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Character Building - Appreciation Of Art

( Originally Published Early 1900's )

THE term "art" is generally used in connection with painting, music, architecture, and sculpture; in the broader sense it means any embodiment of the sense or the love of the beautiful. To appreciate the splendor of the autumnal foliage, the glory of gorgeous sunsets, or the grandeur of mountain scenery attests the possession of artistic sense as much as does admiration of a cathedral or of a sculptured masterpiece. There is beauty everywhere, in such familiar things as field and forest and orchard, as well as in an art gallery whose walls are adorned with the masterpieces of great painters. It has been said that "beauty exists in the eye of the beholder." This is equivalent to saying that there is beauty everywhere if only our eyes are trained to see it. The study of art trains the eye to see and the mind to appreciate the beautiful.

The love of the beautiful in nature and in art can and should be cultivated. It "pays" because of the pure pleasure it gives and because it is an elevating force in character-building. Boys and girls, and we who have reached middle age, can study art in sunset skies and snow-crystals, in the plumage of birds and the petals of the rose, as well as in paintings, engravings, and books about art. Don't forget that the study of the beautiful in nature and in art will help to lift you above petty cares and little disappointments. It improves the manners and refines the mind.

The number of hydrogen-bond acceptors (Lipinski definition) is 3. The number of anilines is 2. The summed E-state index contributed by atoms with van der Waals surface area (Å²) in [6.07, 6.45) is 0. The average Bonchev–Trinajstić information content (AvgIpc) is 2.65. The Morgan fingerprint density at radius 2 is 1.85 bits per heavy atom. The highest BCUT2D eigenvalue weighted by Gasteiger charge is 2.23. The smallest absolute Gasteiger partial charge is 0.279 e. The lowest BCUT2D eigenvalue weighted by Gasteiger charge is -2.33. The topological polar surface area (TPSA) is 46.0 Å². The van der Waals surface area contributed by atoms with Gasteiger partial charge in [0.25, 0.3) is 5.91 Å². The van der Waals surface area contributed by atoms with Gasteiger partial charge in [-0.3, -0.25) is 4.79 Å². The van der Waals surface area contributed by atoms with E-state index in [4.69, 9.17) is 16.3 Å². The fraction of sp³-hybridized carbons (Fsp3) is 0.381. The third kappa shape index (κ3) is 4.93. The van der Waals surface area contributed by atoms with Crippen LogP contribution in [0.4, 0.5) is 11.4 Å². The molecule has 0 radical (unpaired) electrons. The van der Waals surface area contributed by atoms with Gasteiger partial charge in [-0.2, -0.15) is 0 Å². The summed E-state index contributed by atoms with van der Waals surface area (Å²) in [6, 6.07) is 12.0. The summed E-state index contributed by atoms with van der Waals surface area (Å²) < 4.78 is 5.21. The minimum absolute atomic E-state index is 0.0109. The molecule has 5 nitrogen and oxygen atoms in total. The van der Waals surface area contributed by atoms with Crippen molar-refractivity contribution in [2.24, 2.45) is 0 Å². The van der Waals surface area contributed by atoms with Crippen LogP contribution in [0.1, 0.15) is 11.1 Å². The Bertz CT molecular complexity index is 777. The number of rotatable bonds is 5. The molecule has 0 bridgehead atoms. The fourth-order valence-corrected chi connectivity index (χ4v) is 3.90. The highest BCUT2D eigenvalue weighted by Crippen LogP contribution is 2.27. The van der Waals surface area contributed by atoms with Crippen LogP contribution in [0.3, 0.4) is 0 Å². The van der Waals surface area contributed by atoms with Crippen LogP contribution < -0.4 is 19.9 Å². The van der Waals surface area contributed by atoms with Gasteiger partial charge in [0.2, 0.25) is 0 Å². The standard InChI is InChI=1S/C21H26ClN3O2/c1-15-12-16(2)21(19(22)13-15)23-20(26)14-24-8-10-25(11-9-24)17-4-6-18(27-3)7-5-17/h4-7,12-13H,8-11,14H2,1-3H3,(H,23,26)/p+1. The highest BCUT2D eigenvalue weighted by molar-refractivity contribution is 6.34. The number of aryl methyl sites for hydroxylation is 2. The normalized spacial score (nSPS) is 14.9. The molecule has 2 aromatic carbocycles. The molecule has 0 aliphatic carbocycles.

Half of Volume XII of the Library is given up to a brief but clear History of Art with many fine photographic reproductions of paintings, sculpture, and buildings. This History of Art is so clearly and simply written that it can be read with pleasure and profit by the children and young folks as well as by those who are older. The chapters on art in ancient Greece and Rome, and those on art in modern Italy and France, may well be read in connection with the geography and history of these countries. In Volume VIII of the Library there is a long, fully illustrated chapter on the beautiful forms of water, dew, snowflakes, etc. An article on "The Potter's Art" is in the same volume. In Volume X will be found articles on the " Expression of Rooms" and "Nursery Decorations." Be sure and read the description of "The Taj Mahal" in Volume VI. You will find the nature poems in Volume XI interesting. Turn, also, to the biography of Palissy in Volume IX.

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